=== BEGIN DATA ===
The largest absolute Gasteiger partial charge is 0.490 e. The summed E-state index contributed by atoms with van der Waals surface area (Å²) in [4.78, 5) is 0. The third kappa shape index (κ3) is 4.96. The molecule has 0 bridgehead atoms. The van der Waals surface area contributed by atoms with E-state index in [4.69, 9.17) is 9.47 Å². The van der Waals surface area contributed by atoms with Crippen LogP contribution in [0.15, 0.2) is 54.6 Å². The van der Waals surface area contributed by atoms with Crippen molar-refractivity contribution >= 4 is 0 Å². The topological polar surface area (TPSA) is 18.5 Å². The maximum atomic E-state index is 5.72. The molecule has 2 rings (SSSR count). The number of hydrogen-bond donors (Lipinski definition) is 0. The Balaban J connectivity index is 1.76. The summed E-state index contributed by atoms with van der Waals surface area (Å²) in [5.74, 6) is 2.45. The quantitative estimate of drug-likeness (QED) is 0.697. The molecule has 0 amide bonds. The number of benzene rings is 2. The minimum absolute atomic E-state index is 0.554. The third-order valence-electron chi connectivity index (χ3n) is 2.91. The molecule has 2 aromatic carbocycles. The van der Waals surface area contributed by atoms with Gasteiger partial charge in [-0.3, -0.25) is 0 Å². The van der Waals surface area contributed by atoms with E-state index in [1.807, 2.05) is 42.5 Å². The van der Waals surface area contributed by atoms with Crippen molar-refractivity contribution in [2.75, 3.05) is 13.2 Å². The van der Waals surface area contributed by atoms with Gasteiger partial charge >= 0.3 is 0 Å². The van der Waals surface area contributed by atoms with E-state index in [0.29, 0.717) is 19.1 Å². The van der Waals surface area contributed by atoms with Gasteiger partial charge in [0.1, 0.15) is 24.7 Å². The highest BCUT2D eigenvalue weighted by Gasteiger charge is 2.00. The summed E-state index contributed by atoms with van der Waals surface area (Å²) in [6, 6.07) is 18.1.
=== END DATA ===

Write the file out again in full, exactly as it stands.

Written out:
The largest absolute Gasteiger partial charge is 0.490 e. The summed E-state index contributed by atoms with van der Waals surface area (Å²) in [4.78, 5) is 0. The third kappa shape index (κ3) is 4.96. The molecule has 0 bridgehead atoms. The van der Waals surface area contributed by atoms with E-state index in [4.69, 9.17) is 9.47 Å². The van der Waals surface area contributed by atoms with Crippen LogP contribution in [0.15, 0.2) is 54.6 Å². The van der Waals surface area contributed by atoms with Crippen molar-refractivity contribution >= 4 is 0 Å². The topological polar surface area (TPSA) is 18.5 Å². The maximum atomic E-state index is 5.72. The molecule has 2 rings (SSSR count). The number of hydrogen-bond donors (Lipinski definition) is 0. The Balaban J connectivity index is 1.76. The summed E-state index contributed by atoms with van der Waals surface area (Å²) in [5.74, 6) is 2.45. The quantitative estimate of drug-likeness (QED) is 0.697. The molecule has 0 amide bonds. The number of benzene rings is 2. The minimum absolute atomic E-state index is 0.554. The third-order valence-electron chi connectivity index (χ3n) is 2.91. The molecule has 2 aromatic carbocycles. The van der Waals surface area contributed by atoms with Gasteiger partial charge in [-0.3, -0.25) is 0 Å². The van der Waals surface area contributed by atoms with E-state index in [1.807, 2.05) is 42.5 Å². The van der Waals surface area contributed by atoms with Crippen molar-refractivity contribution in [2.75, 3.05) is 13.2 Å². The van der Waals surface area contributed by atoms with Gasteiger partial charge >= 0.3 is 0 Å². The van der Waals surface area contributed by atoms with E-state index in [0.29, 0.717) is 19.1 Å². The van der Waals surface area contributed by atoms with Gasteiger partial charge in [0.1, 0.15) is 24.7 Å². The highest BCUT2D eigenvalue weighted by Gasteiger charge is 2.00. The summed E-state index contributed by atoms with van der Waals surface area (Å²) in [6, 6.07) is 18.1.